What are your thoughts about ASEAN football in general? Do you think the region is improving in the right direction?

ASEAN football has been an additional platform to improve politics, culture, solidarity and of course football technical development as well as economic interests of its members. These benefits have been stable or gradually improving in last years. However, recent political chaos in the world from FIFA to AFC and all the other continents has influenced ASEAN spirit and solidarity. But I’m confident that, by believing in the good nature of experienced people in ASEAN now and in the future, they can agree with each other for the development of the game and share it with all the members.

By Christian Rizzitelli

Some videos:

Highlights of Cambodia’s 4-2 win over Laos in the 2014 FIFA World Cup qualifiers on June 29, 2011,, the team’s last competitive victory:

Cambodia’s last defeat against the Philippines:

“Stiamo lentamente attirando interesse”: intervista con Charles Mitchell, presidente della federazione delle Palau (PFA)

Il piccolo arcipelago delle Palau non è certamente noto ai più per i suoi exploit calcistici, non avendo mai partecipato ad alcun torneo organizzato dalla FIFA o in nessun altra competizione ufficiale. Tuttavia, recentemente la federazione locale, la Palau Football Association (PFA), ha presentato alcuni progetti ambiziosi che potrebbero dar inizio ad un primo, vero movimento calcistico sulle isole. Nonostante alcune difficoltà oggettive, come una popolazione di soli 20,000 abitanti e il continuo confronto con lo sport dominante sulle Palau, il baseball, il presidente Charles Mitchell e lo staff della PFA sono fiduciosi che il futuro prossimo del calcio sulle isole riserverà molte più sorprese di quanto ci si possa aspettare.

Asianoceanianfootball lo ha intervistato per scoprire i piani futuri, gli obiettivi e l’attuale progresso del calcio sulle piccole e remote – ma non demotivate – Palau.

Quando fu introdotto il calcio sulle Palau per la prima volta?

Per quanto ne sappia, il calcio fu organizzato e giocato per la prima volta negli anni novanta, ma ho sentito anche di partite di calcio giocate all’inizio degli anni settanta. La PFA venne formata ufficialmente nel 2002, e diventò una federazione posta sotto l’egida del comitato olimpico delle Palau (Palau National Olympic Committee).

Quante possibilità ci sono di vedere la nazionale delle Palau ai prossimi Giochi del Pacifico e ai Giochi di Micronesia?

C’è una grande possibilità di giocare ai Giochi del Pacifico. Per quanto riguarda i Giochi della Micronesia, dipende se il paese organizzatore lo aggiungerà [il calcio] al programma. Il problema più grande per le isole micronesiane è mettere insieme funzionari adeguati, strutture per giocare e strumenti [necessari].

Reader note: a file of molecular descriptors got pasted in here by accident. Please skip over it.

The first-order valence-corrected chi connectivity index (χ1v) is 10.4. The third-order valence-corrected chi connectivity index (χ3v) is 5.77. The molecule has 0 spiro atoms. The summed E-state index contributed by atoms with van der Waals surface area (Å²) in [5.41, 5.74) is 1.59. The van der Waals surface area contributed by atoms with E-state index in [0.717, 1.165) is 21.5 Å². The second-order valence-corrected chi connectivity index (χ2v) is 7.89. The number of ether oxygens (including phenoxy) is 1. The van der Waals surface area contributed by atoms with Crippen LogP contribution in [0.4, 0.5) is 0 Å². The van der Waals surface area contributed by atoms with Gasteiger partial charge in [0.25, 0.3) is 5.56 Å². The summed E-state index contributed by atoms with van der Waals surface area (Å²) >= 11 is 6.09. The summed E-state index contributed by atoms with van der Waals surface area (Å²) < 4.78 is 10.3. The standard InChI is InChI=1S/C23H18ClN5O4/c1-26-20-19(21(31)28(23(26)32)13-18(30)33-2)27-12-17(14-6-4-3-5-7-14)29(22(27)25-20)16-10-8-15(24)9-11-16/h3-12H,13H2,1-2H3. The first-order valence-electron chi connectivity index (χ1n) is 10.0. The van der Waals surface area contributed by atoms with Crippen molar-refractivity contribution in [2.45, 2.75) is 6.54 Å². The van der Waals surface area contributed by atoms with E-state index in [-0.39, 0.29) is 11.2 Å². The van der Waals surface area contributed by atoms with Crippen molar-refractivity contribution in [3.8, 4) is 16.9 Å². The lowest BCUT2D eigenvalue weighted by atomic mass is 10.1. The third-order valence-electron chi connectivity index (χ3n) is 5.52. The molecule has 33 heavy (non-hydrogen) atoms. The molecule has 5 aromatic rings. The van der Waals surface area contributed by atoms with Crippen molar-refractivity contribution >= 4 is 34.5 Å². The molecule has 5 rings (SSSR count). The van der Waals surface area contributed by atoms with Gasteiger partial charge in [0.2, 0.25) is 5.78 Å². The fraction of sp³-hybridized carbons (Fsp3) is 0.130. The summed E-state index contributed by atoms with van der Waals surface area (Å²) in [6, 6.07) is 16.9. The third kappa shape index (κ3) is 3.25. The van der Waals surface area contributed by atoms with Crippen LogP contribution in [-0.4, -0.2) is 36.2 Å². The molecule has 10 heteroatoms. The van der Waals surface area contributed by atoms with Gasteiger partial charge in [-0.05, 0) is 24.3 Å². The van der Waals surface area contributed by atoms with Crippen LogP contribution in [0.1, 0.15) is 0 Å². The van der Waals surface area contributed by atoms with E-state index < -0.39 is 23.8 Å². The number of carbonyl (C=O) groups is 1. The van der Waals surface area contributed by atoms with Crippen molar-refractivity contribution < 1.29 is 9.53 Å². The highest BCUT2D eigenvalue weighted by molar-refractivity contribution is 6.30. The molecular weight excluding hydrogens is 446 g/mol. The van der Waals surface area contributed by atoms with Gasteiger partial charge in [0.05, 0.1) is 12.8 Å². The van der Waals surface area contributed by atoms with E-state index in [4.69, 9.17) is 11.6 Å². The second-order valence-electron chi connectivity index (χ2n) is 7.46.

Quanto sono vicine le Palau a diventare un membro effettivo dell’EAFF, la federazione di calcio dell’Asia dell’Est?

In questo momento, le Palau si trovano in una fase di stallo con l’EAFF. Noi mandammo una richiesta nel 2008 ma da allora non abbiamo ricevuto alcuna risposta. La PFA non possiede un contatto diretto con l’EAFF.

La nazionale delle Tuvalu, un’altra nazione del Pacifico non iscritta alla FIFA, recentemente è migliorata molto grazie all’aiuto di una fondazione di volontari olandesi muniti di tanta passione, e ora le Tuvalu sono vicine come non mai a diventare un membro ufficiale della FIFA. Pensi che un aiuto del genere proveniente dall’estero possa rivelarsi utile anche per le Palau? E dov’è che la federazione ha più bisogno d’aiuto?

Sì, penso che un aiuto del genere possa risultare utile. Anche se, in un certo senso, è una sorta di terno al lotto perché la maggior parte di queste fondazioni dovrebbe fornirci cose che non possiamo permetterci come i biglietti per gli aerei e i posti in cui alloggiare. È molto difficile acquistare tutto questo visto che la PFA è composta interamente da volontari e non ha fondi a sufficienza. Direi che il nostro più grande bisogno riguarda le risorse umane e il personale per l’amministrazione.

Qual è il posto riservato al calcio nella gerarchia sportiva delle Palau?

Il calcio nelle Palau è attualmente in fondo alla gerarchia degli sport ma lentamente sta attirando interesse.

Ci potresti dare una presentazione delle squadre che competono nella Palau Soccer League, il campionato palauano?

Tutte le informazioni sul campionato palauano possono essere trovare sul sito ufficiale della federazione, www.palaufootball.sportingpulse.net

Visto che non siete ancora un membro della FIFA, pensi che le Palau possano giocare in alcuni tornei riservati esclusivamente alle nazionali non iscritte alla FIFA, come la VIVA World Cup o gli Island Games?